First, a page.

The operation of a garage door is all about geometry and engineering. Every part, stamp, and indention plays an important role in the strength and engineering of the door, so it operates properly. There are many reasons why your garage door is sagging in the middle when you open and close it every day. First, let’s start by addressing why a garage door could be sagging, so we can prevent it from happening again.
In this article, we take a look at some examples of metal and wood garage doors and go into further detail about why your door is sagging, how to prevent it from happening again, and how to repair the problem.
Top Section Bent on Garage Door
Top section damage is more common than other sections on a garage door because this is where the automatic opener pickup arm is attached. While this is most common on single car width garage doors, it does happen on double car width doors as well. In this section, we go into greater detail as to why the top section of your garage door is cracked, sagging, or bending.
Top Section Bent on Single Car Garage Door
The most common reason the top section is bent on your single car garage door is because a reinforcement strut was never installed. When new homes are built, many home builders will have single car garage doors installed without top struts if the home will not have an automatic opener installed. The reason for this is to save money.
The first thing any homeowner does when they move in to a new home is install an automatic opener or have one installed. A single car garage door needs a top reinforcement strut installed if you intend to have an automatic garage door opener installed. If you do have a crack in your section like pictured above, installing a reinforcement strut will straighten a single car width section and prevent the crack from spreading.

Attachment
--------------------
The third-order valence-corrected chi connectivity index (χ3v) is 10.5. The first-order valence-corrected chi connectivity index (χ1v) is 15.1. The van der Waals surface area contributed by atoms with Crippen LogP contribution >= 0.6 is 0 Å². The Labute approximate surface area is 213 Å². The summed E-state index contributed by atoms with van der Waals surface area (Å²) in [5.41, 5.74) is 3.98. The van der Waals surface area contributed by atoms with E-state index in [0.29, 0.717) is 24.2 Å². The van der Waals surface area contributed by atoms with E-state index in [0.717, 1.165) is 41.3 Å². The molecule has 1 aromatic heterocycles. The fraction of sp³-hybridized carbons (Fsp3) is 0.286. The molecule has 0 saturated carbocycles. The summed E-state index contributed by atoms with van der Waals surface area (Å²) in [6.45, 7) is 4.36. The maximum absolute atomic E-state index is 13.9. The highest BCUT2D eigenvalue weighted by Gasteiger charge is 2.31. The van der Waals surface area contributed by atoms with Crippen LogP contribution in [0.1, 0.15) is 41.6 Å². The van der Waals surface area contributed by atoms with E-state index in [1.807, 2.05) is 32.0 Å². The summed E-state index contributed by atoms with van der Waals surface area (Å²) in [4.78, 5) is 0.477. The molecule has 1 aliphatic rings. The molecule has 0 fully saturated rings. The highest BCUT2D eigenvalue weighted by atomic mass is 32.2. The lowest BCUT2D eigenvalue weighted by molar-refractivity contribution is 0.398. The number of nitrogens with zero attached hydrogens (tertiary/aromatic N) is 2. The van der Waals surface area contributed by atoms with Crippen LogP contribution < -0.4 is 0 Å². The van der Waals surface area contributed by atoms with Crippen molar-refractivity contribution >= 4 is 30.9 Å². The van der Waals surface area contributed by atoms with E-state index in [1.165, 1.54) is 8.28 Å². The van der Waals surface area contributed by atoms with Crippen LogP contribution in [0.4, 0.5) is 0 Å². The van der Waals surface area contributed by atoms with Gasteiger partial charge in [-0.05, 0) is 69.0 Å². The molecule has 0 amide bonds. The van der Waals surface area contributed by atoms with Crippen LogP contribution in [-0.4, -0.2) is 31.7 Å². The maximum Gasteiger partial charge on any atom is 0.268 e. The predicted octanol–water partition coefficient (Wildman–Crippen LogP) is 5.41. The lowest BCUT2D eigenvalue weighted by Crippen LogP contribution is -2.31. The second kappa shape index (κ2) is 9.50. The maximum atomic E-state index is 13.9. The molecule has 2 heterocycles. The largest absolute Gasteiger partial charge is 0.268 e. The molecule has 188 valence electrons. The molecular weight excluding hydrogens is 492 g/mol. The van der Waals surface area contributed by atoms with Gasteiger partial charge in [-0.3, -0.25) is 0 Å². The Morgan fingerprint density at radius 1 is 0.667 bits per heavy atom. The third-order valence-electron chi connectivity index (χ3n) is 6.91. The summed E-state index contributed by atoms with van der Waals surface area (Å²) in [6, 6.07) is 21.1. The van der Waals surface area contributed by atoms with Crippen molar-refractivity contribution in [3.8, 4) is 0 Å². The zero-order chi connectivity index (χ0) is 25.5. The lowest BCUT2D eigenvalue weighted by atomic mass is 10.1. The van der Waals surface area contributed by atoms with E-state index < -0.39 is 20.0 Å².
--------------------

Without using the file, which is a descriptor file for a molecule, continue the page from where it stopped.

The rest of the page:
Gap at Header on Double Car Garage Door
If the top section on your double car width garage door is bent or bowed, it could leave you with a gap between the header and the top section. This is very common on double car garage doors installed recently because manufacturers have started using thinner struts. Years ago, the standard gauge of metal for a 16ft strut was 20 gauge. Today, the new standard seems to be 22 gauge, while builder grade garage doors are using 24 gauge and thinner. The lower the number, the thicker the metal.
Garage Door Opened with a Broken Spring
Because many newer builder grade garage doors are being installed by home builders, we are starting to see full garage door replacement when a door is opened with a broken spring. And this is a tragedy. The reason this happens is the metal used in the outside face of the garage door, stiles, and hinges is thinner than ever, causing issues like pictured above. This is more common on double car width garage doors with a single row of stiles.